Tailpiece - I like the stop tail over the trapeze. I think it adds sustain and tone due to body resonance, and makes it more of a blues/rock guitar versus a jazz guitar.

 

There's pros and cons to each one. I have an idea for you, buy them both.

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I would just look them all over and buy a Memphis gloss finish, re: for the money part. If money is no object, 63 Block reissue. I would be careful on an unseen order. Quality control is not real good right now, to say the least. I'd want to check it from headstock to rear strap button; this is in particular to the veneer (big problem of late), paint, binding and frets.

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Hi Guys,

 

So, I played that 1974 335 today. I expected that I would be blown away, and would fall in love instantly ... but to be honest, I was a little underwhelmed.

 

As you would expect, with a 30 year + old guitar, the back of the neck was quite worn, with lots of rough spots. There was also a chip the size of my thumbnail from a belt buckle on the back of the guitar.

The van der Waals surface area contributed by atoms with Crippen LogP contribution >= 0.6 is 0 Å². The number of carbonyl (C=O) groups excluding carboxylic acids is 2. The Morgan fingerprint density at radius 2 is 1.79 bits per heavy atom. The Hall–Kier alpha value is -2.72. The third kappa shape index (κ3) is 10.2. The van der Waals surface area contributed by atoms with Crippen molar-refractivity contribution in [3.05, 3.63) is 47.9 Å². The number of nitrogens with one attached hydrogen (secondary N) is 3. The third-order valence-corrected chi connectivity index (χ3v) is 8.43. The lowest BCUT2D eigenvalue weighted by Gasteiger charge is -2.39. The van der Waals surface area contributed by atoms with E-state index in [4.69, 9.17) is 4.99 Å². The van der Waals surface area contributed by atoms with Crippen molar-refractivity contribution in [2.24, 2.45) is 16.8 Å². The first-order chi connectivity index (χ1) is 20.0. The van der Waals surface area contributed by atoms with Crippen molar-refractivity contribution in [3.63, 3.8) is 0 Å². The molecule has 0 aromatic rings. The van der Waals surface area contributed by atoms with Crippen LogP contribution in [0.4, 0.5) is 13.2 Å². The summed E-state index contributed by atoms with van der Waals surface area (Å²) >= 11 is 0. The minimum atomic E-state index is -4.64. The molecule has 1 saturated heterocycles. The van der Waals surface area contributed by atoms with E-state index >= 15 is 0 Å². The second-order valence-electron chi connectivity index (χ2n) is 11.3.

Also, I have a 2 year old, so most of my playing is done unplugged, and this guitar just seemed a little lack luster.

 

There was a real beauty of a 1966 es330 ... but the P90s in it arent really going to give me that warm crunch, or blues bight I want.

 

So, the search continues.

 

I'm wondering how I'd go with the 1963 historic block reissue?

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There was a real beauty of a 1966 es330 ... but the P90s in it arent really going to give me that warm crunch' date=' or blues bight I want.[/quote']

 

Hey ToddS--

 

Are you sure about the P-90s? I was skeptical at first, until I started noticing how good some P-90s sound: the late-'60s Pete Townshend sound is P-90s; the Beatles' single version (the rocker) of "Revolution" was done on P-90s; and those are just two famous examples. I'd encourage you to give the P-90s a good workout. Some people say they are the best rock and blues pickup ever made. I'm still experimenting myself, but I can tell you that the ES-330 has been looking a lot more interesting lately.